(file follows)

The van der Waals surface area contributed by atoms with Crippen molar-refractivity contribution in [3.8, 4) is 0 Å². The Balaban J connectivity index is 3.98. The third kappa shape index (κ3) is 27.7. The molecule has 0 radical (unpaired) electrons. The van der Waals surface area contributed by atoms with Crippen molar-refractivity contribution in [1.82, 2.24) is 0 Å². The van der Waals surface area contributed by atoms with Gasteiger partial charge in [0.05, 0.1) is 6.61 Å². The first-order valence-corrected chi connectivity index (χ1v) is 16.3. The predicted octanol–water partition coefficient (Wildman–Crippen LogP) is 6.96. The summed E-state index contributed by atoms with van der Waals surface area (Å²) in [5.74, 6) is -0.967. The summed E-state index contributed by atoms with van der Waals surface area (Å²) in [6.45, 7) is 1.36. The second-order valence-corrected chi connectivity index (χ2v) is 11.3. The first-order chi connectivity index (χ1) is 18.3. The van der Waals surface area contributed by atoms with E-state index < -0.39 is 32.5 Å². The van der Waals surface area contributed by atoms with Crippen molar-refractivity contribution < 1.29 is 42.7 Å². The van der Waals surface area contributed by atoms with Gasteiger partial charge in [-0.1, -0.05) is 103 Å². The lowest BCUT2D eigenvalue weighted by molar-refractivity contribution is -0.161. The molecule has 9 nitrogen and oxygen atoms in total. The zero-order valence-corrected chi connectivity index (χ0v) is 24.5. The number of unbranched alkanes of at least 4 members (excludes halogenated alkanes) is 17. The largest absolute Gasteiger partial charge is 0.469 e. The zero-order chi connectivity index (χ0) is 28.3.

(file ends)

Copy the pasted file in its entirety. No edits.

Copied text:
The van der Waals surface area contributed by atoms with Crippen molar-refractivity contribution in [3.8, 4) is 0 Å². The Balaban J connectivity index is 3.98. The third kappa shape index (κ3) is 27.7. The molecule has 0 radical (unpaired) electrons. The van der Waals surface area contributed by atoms with Crippen molar-refractivity contribution in [1.82, 2.24) is 0 Å². The van der Waals surface area contributed by atoms with Gasteiger partial charge in [0.05, 0.1) is 6.61 Å². The first-order valence-corrected chi connectivity index (χ1v) is 16.3. The predicted octanol–water partition coefficient (Wildman–Crippen LogP) is 6.96. The summed E-state index contributed by atoms with van der Waals surface area (Å²) in [5.74, 6) is -0.967. The summed E-state index contributed by atoms with van der Waals surface area (Å²) in [6.45, 7) is 1.36. The second-order valence-corrected chi connectivity index (χ2v) is 11.3. The first-order chi connectivity index (χ1) is 18.3. The van der Waals surface area contributed by atoms with E-state index < -0.39 is 32.5 Å². The van der Waals surface area contributed by atoms with Crippen molar-refractivity contribution < 1.29 is 42.7 Å². The van der Waals surface area contributed by atoms with Gasteiger partial charge in [-0.1, -0.05) is 103 Å². The lowest BCUT2D eigenvalue weighted by molar-refractivity contribution is -0.161. The molecule has 9 nitrogen and oxygen atoms in total. The zero-order valence-corrected chi connectivity index (χ0v) is 24.5. The number of unbranched alkanes of at least 4 members (excludes halogenated alkanes) is 17. The largest absolute Gasteiger partial charge is 0.469 e. The zero-order chi connectivity index (χ0) is 28.3.